Imagine a hypothetical situation where you have a load center for a Spa,
wherein it contains a 2-pole 30 amp GFCI breaker (for heater) and a 20 amp
2-pole GFCI breaker. The 2-20 amp can be tripped (from a short circuit)
independently of the other, no trip bar connecting them, but when you hit
the GFCI trip button they both trip. This breaker operates the 110v loads
like the blower/light/ozanator etc. I've seen where, on some installations,
instead of having individual GFCI breakers, The 60 amp main is GFCI. In
this case since there is no 220v neutral load from the heater, should I use
the neutral load from the 110v stuff to hook to the 30 amp 220v GFCI. To be
on the safe side I drove a new ground rod to compliment the cold water
ground and bonded it back to my service panel. I know there was life and
hot tubs before GFCI, I just want to get the opinion of someone who knows.
No offense Todd H. (my smart-ass young poster) but this is not you. I
appreciate the Yellow pages advise but it wasn't really helpful
Personally I would want the whole thing to shut down not just individual
circuits. ( not a code requirement )
The last spa I worked on had a landing area for the incomming feeders and we
protected the whole thing at the panel with a gfci.
Every time I have seen multipule gfci's used it was either problematic or
coordination was impossible. (not speaking about adjustable breakers, just
I ran a #6 bond wire even though not required. Call me paranoid.
no trip bar connecting them, but when you hit
Why would you want to do this? GFCI's measure imbalances in a circuit. Why
would you want to combine circuits? See above
What is the age of the home? Did your panel have an ground installed
already? (probably if cica ~1968 and newer) Were there 2 bare copper wires
in the panel? For an supplemental ground to be effective it needs to be
installed out of the sphere of grounding. example, ground rod 8 feet long so
the second ground rod would be installed a mininum of 8 feet way. If
installed closer then the new ground rod is not as effective as it could be.
I assume you used the same size wire as the water bond for you service.
My suggestion is to protect the panel with a GFCI and use regular breakers
for the other loads. AND seek local professional help. Hypothetically you
have a situation brewing here.
I agree. I'm not trying to cut corners, just dealing with primary panel
breaker space and cost of new 60 amp GFCI.
'66. One cold water ground. More than 8 feet away. I think Bud and RBM
answered my question. I'm at least going to buy a new 30 amp 2-pole GFCI
and probably a new 60 and replace other two at load center. Another reason
I want to go with a new 30 amp is this spa (used) came with this
Thanks for your input.
I don't mean to sound like a smart ass but your description doesn't sound
accurate. Like I said previously, you DON'T drive ground rods to protect a
tub or the related equipment. You also don't connect the neutral from a GFCI
breaker to something it is not protecting. If it is a straight 240 volt
heater, it doesn't use a neutral so you don't have one to connect. It does
however sound like you may have a defective GFCI breaker
You aren't !
On the ground rod thing. This is an older house, And without measuring
Impeadence to ground from my current service Gound connection to cold water
connection, I just added a ground rod, bonded it to service panel. The spa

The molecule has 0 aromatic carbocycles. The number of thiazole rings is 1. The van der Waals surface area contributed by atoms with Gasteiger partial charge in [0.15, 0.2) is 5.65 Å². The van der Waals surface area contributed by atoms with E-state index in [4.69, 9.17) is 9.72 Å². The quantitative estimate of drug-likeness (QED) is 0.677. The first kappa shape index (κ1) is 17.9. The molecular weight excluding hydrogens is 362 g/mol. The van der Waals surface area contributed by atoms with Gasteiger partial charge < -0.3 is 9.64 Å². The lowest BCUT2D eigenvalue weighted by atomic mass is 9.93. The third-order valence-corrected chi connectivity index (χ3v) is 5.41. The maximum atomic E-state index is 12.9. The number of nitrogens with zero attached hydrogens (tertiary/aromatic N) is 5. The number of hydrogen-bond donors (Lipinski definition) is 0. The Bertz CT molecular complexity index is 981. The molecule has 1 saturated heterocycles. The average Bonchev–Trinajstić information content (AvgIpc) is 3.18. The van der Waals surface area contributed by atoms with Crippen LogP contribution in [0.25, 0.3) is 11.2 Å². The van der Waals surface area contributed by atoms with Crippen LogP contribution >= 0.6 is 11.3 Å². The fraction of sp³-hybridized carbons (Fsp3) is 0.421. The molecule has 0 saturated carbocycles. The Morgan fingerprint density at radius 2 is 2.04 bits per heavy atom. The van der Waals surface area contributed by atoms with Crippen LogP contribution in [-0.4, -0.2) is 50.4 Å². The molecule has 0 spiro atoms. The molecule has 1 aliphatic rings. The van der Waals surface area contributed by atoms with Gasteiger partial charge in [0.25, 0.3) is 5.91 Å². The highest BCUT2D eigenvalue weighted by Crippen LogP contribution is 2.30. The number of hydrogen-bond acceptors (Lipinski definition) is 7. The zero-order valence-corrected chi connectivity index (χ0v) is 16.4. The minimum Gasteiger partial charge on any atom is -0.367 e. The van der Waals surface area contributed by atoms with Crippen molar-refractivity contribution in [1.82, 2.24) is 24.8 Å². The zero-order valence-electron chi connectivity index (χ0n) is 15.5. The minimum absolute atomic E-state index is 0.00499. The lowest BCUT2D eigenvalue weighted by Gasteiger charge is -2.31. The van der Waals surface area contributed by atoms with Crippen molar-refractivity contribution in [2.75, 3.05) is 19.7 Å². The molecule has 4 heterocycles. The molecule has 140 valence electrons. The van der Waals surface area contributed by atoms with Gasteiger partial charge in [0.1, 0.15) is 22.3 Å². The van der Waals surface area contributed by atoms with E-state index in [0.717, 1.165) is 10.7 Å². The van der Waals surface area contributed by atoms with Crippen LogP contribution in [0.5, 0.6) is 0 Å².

is also bonded to this ground in the service panel.
on the breaker. I guess I could go buy another breaker but I would like
too test this one . I think what you might be saying is that if the breaker
was functioning correctly it should trip (GFCI trip button) without having
anything landed on the neutral lug of the breaker. The 30 I have would not
trip with or without the breaker supplied neutral was landed on neutral bus.
I just assumed that is why it didn't work.
Your grounds are ultimately tied back to the same location, your service
panel. You don't want to create any additional paths from the tub. It will
be grounded fine by the ground wire in your feeder. That breaker should trip
with or without a neutral connected to the load. I think it's defective. If
you bought it at HD it has a much higher chance of being defective in my
I assume this is a 220V 30A load with no neutral and no neutrals should
be connected to this breaker.
This is a 220V 20A breaker connected to 110V line-to-neutral loads with
the neutrals connected to the load side of the breaker?
"Both" meaning both poles of the 20A breaker trip, or both the 20A and
the 30A breaker trip. Both breakers should not trip. If the neutrals are
connected to the 30A breaker any 110V load will trip both breakers.
The 110V neutral loads connect to the neutral connection on the load
side of the 20A breaker. The neutral wire on the line side of the
breaker must be connected to the neutral bar.
As someone else noted, it would probably be better to make th 60A feed
to the subpanel a GFCI breaker.
If think the breakers aren't tripping correctly on ground fault you
could kludge a temporary 110V outlet to each hot-pole with the neutral
to the load side neutral for that breaker and use a commonly available
GFCI tester in the 110V kludged outlet.
Ground rod sounds reasonable. If I remember right there should be a bond
wire run with the hots from the tub probably back to the service panel.
The kludged outlet also requires a ground for a GFCI tester to work.
Note there are a number of requirements for a hot tub (US-NEC). Without
looking it up, what comes to mind is:
no outlets within 5'
special requirements for lights within 5' and over that area
exposed metal within 5' that could be energized to be bonded
disconnect within-sight-of but over 5' away (for maintenance
- subpanel would work)
GFCI outlet between 5 and 10' away
if outside no wires overhead (may extend to side)
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